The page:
I do know that from past worship members leaving the church that the pastor did not take too kindly to them leaving and did not give them his blessing on moving forward, not even a hug after they met. It was not an amicable separation by any means, and that's what I would like to avoid, but I think that is more of a pipe dream than even a chance at reality.

            Any thoughts or ideas on how I could approach this?

            Comment


            • #7
              I am actually in the process of moving out from our current church and have recently stepped down from leading worship. It is never an easy thing to do, but if God is in it, then you will get through. Honestly, if you truly feel God is calling you and your family to something else, then I believe the Pastor should 100% support that decision. They may not agree with it, but should respect that you are making a hard decision, and truly believe God is leading in that direction. If a pastor wouldn't give his blessing to leave....then I'd consider that as confirmation I made the correct decision to leave....but that's just me.

              As for how to leave....if you have a couple people that may be able to take over leading, my advice would be to get them involved in doing it ASAP. Of course, that probably has to come with the pastor's permission. But allowing them time to adapt and learn while you are still there to give advice, critique, and a sympathetic shoulder to cry on if needed can be invaluable! I'm sure you have so much you could share to get their journey as a worship leader off to a great start!

              But above all, try and keep the peace with your pastor and allow him to make the final decision on how to go about this transition. And once the decision is made, support it 110%...even if you don't agree with it. I believe that is the God-honoring thing to do in this situation. It may not be easy. But stick to your guns on the decision you make, and be as humble, patient, and loving as you can through the process. God will work it out in the end...for you and your family, and for your current church.

              Comment


              • #8
                Originally posted by Kgallemore View Post
                Is it customary to give a "notice" if you are a volunteer leader in the church? I would expect so but I'm not sure. This is my first go-around with this. Some of the people have said set a date for you to leave and work on transitioning out and then inform the pastor of your decision to leave and then go. I don't know.
                I don't whether it is customary for a volunteer leader to give notice, but I think this is definitely a time that the Golden Rule would apply. I would give a reasonable notice (probably a month) and offer to work with your two back-ups during the transition. I would probably even be willing to help the back-ups with any questions for a month of so after leaving. In your case, I would also give the pastor the option of having you go now. Either way, I would not make a big deal of leaving. I definitely would not announce it from the stage.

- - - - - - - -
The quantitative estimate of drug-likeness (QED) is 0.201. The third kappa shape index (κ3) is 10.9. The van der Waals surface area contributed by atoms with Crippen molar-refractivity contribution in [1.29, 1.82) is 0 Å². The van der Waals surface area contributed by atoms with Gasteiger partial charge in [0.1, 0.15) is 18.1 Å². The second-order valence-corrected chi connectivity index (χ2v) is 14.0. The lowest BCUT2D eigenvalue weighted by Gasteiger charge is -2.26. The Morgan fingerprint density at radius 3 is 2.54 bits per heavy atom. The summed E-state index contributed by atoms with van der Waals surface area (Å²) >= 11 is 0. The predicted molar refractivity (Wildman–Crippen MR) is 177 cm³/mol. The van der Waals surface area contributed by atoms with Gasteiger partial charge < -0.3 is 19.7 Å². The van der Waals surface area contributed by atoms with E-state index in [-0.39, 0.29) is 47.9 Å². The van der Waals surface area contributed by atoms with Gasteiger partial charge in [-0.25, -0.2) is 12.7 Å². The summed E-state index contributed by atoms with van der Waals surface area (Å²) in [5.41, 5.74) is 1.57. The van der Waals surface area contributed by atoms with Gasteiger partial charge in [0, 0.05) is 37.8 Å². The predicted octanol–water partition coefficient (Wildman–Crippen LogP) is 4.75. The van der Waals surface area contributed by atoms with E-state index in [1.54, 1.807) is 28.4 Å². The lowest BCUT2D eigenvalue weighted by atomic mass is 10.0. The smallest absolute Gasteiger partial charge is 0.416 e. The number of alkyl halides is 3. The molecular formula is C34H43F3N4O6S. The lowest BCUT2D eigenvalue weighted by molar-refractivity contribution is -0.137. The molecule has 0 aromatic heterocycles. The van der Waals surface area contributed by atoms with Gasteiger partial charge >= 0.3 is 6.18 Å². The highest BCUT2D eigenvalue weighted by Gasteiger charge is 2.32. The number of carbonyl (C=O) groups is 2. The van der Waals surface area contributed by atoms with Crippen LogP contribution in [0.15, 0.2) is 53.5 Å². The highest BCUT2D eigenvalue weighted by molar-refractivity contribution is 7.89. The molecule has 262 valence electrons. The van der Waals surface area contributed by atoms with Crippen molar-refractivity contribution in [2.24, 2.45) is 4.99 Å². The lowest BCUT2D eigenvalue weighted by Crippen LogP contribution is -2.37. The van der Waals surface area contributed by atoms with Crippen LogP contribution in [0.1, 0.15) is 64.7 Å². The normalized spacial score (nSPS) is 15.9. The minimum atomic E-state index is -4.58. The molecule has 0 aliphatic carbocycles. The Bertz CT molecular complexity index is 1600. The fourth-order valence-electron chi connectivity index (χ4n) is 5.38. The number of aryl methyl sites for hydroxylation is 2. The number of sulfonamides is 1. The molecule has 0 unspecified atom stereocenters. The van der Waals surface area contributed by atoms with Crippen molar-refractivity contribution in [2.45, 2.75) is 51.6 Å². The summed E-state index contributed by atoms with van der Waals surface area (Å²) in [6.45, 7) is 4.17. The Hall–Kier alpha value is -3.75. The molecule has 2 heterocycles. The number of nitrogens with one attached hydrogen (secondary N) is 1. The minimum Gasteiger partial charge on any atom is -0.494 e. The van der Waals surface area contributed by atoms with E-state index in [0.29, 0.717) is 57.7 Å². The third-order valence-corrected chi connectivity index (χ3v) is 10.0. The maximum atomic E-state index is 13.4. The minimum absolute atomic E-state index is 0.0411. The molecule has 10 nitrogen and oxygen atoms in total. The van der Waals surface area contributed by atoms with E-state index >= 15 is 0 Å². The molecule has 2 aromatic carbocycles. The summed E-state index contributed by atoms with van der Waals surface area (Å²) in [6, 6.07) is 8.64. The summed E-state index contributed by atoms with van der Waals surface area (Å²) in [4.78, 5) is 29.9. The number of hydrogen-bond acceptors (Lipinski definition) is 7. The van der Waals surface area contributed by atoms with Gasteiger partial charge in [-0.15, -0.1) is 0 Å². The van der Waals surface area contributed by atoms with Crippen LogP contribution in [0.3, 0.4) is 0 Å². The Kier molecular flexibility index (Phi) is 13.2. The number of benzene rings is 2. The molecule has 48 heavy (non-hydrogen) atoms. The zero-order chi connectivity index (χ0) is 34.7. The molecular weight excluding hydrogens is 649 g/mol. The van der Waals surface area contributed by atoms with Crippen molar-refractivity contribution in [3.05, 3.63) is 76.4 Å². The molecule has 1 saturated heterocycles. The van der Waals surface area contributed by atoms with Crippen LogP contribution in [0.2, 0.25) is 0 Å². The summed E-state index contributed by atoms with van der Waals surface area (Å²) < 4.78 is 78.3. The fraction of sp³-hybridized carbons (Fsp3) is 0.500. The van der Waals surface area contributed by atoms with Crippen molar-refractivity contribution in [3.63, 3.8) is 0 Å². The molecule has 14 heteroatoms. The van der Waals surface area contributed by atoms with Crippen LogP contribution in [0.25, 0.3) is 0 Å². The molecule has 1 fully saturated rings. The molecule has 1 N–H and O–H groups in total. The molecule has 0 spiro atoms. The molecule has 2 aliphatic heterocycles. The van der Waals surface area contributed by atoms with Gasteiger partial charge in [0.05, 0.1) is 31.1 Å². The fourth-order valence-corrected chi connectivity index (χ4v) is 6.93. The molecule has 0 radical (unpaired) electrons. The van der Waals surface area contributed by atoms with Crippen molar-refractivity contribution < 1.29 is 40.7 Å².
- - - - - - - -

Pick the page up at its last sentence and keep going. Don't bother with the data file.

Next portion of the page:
I left one church (ironically, I am back at that church now!) and gave the "chairman" of the music ministry committee 6 weeks notice. I was already going to be gone one of those weeks, so I did 2 weeks on the end. It really just made things work out better on the calendar anyway. Otherwise, I would have just done 4 weeks. For various reasons, I didn't have to tell the minister, but he was the kind that did not take it well when people left. He actually was gone before the 6 weeks was up. (To tell any more about that might help someone figure out who/what/where I'm talking about.)

                After I left church 1, I went immediately to church 2, where I had planned to just really do nothing musically except sing in the choir. However, I was asked to do a job that they had had a hard time keeping filled (in fact, no one had done it any time I visited) so I accepted that job. When I left church 2, I had only been there 5 months, and was going to be out a couple of weeks anyway. So I kind of went away the weeks I was going to be gone, and never came back. However, I did tell the music minister (who was brand new -- even newer than me) that my leaving had nothing to do with him, or with anyone else. I had just needed a temporary oasis and it was time to move on.